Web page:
"The cases from Iraq date back to April 15, 2003, a few days after Saddam Hussein's statue was toppled in a Baghdad square, and they extend up to last month, when a prisoner detained by Navy commandos died in a suspected case of homicide blamed on 'blunt force trauma to the torso and positional asphyxia.' Among previously unknown incidents are the abuse of detainees by Army interrogators from a National Guard unit attached to the Third Infantry Division, who are described in a document obtained by The New York Times as having 'forced into asphyxiation numerous detainees in an attempt to obtain information' during a 10-week period last spring."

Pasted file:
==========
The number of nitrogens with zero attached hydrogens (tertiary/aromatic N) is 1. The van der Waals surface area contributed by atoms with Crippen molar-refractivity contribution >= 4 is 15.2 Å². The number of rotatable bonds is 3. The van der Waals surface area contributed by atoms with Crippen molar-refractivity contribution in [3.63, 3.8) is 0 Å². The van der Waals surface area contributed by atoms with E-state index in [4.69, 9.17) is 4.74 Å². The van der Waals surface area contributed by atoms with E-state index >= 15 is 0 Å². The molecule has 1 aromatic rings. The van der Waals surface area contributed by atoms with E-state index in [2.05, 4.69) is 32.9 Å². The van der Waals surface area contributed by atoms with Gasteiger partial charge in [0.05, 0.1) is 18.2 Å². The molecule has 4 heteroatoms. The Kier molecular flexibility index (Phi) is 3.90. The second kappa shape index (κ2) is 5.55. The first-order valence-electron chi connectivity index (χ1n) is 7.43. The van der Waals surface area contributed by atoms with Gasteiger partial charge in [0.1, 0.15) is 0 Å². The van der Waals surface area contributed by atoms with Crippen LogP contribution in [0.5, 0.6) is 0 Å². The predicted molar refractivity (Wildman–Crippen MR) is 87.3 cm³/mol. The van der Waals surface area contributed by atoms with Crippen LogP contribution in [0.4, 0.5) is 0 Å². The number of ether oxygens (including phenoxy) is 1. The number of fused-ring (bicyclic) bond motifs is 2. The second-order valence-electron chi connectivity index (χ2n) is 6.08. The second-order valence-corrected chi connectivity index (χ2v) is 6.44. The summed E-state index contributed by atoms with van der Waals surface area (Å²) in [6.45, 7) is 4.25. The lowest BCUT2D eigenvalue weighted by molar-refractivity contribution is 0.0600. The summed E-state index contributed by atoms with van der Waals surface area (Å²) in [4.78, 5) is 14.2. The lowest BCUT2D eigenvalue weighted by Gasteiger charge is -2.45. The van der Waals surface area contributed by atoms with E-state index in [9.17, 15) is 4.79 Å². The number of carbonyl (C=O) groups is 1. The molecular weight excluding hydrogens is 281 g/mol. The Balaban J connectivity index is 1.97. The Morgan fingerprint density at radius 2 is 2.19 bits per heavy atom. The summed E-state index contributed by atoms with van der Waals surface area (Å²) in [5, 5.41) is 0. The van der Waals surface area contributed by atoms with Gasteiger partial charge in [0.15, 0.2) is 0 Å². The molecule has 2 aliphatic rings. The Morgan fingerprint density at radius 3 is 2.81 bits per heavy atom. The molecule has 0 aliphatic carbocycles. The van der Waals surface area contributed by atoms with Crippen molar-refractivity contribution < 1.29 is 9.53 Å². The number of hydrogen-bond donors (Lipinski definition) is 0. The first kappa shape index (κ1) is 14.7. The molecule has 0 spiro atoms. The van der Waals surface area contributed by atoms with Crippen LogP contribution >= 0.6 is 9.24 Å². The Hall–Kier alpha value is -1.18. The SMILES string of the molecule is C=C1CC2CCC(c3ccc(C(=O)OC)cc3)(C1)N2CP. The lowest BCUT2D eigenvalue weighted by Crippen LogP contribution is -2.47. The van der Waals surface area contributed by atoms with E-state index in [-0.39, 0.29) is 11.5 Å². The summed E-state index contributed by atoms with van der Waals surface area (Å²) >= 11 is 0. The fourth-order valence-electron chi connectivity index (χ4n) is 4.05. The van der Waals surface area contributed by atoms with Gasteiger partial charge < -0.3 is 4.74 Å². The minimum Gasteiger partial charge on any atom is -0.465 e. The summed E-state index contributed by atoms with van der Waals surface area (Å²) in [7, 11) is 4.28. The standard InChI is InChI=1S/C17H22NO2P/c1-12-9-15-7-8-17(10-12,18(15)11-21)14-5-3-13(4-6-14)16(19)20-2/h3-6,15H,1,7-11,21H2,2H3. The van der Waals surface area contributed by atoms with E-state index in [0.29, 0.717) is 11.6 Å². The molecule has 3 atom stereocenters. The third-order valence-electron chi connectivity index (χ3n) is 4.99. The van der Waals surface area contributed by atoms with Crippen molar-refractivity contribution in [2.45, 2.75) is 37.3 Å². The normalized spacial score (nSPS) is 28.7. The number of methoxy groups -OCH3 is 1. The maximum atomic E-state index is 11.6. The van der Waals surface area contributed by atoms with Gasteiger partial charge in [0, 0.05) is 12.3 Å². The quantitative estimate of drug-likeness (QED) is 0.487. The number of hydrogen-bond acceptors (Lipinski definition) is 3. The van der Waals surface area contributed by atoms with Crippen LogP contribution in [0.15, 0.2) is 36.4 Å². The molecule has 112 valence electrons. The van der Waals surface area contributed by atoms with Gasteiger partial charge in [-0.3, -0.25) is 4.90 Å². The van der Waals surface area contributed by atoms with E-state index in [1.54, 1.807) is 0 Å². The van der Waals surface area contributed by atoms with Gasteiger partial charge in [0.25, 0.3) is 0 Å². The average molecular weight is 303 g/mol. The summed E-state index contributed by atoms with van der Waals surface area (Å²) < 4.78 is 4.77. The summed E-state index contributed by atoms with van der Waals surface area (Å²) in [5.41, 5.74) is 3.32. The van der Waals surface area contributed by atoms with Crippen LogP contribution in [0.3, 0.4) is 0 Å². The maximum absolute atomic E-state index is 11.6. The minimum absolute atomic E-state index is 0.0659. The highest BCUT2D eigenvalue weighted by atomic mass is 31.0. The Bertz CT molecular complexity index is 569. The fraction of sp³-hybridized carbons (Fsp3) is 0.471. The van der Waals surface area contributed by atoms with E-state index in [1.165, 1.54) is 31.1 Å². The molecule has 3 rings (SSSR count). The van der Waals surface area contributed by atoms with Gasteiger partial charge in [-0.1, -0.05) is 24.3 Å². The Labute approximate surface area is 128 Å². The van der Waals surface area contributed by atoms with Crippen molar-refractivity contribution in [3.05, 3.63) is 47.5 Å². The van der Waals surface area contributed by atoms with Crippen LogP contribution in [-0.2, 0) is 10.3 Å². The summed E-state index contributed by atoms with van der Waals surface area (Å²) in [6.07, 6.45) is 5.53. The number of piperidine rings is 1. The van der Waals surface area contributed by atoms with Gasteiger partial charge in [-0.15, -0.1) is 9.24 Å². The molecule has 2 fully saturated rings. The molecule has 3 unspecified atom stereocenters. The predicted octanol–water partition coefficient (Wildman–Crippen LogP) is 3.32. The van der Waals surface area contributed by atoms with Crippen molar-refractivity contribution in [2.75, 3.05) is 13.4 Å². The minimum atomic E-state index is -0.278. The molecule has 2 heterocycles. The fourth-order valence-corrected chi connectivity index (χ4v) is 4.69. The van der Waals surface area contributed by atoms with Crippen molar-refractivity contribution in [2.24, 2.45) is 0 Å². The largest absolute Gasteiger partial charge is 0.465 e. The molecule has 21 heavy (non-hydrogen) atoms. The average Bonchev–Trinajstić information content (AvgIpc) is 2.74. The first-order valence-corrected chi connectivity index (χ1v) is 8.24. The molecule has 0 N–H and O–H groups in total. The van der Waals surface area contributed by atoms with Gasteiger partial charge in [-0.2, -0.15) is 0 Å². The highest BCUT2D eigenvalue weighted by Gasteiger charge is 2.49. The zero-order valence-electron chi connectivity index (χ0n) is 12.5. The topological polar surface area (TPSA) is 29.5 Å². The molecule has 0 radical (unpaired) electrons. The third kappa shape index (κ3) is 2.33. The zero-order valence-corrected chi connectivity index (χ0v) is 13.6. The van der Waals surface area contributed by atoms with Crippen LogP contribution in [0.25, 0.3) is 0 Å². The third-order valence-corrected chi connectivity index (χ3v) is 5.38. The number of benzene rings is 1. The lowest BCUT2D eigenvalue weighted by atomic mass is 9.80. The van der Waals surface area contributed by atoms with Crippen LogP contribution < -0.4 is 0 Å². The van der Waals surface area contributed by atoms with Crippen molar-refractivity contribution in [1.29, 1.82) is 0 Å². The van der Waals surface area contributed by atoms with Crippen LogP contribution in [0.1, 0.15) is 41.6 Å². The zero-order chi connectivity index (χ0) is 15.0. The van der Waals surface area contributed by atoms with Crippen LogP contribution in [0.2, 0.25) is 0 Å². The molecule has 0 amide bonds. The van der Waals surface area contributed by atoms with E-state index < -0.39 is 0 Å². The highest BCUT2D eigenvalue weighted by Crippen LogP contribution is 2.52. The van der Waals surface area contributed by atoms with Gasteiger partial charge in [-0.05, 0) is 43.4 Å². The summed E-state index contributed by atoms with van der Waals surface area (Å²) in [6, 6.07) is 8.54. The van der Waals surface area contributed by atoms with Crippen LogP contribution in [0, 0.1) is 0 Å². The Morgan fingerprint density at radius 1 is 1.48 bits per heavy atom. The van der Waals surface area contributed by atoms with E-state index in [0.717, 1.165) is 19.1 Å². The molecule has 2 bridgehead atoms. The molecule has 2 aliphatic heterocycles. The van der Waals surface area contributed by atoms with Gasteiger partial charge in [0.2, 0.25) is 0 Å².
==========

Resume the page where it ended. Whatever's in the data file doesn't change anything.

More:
" ... The details paint a broad picture of misconduct, and show that in many cases among the 37 prisoners who have died in American custody in Iraq and Afghanistan, the Army did not conduct autopsies and says it cannot determine the causes of the deaths. In his speech on Monday night, President Bush portrayed the abuse of prisoners by American soldiers in narrow terms. He described incidents at Abu Ghraib prison in Iraq, which were the first and most serious to come to light, as involving actions 'by a few American troops who disregarded our country and disregarded our values.'"

Meanwhile, the Associated Press reports that a former military police officer posing as an uncooperative prisoner during a training session at Guantanamo Bay, Cuba, last year says he was beaten so badly by four American soldiers that he suffered a brain injury.

By Geraldine Sealey

Geraldine Sealey is senior news editor at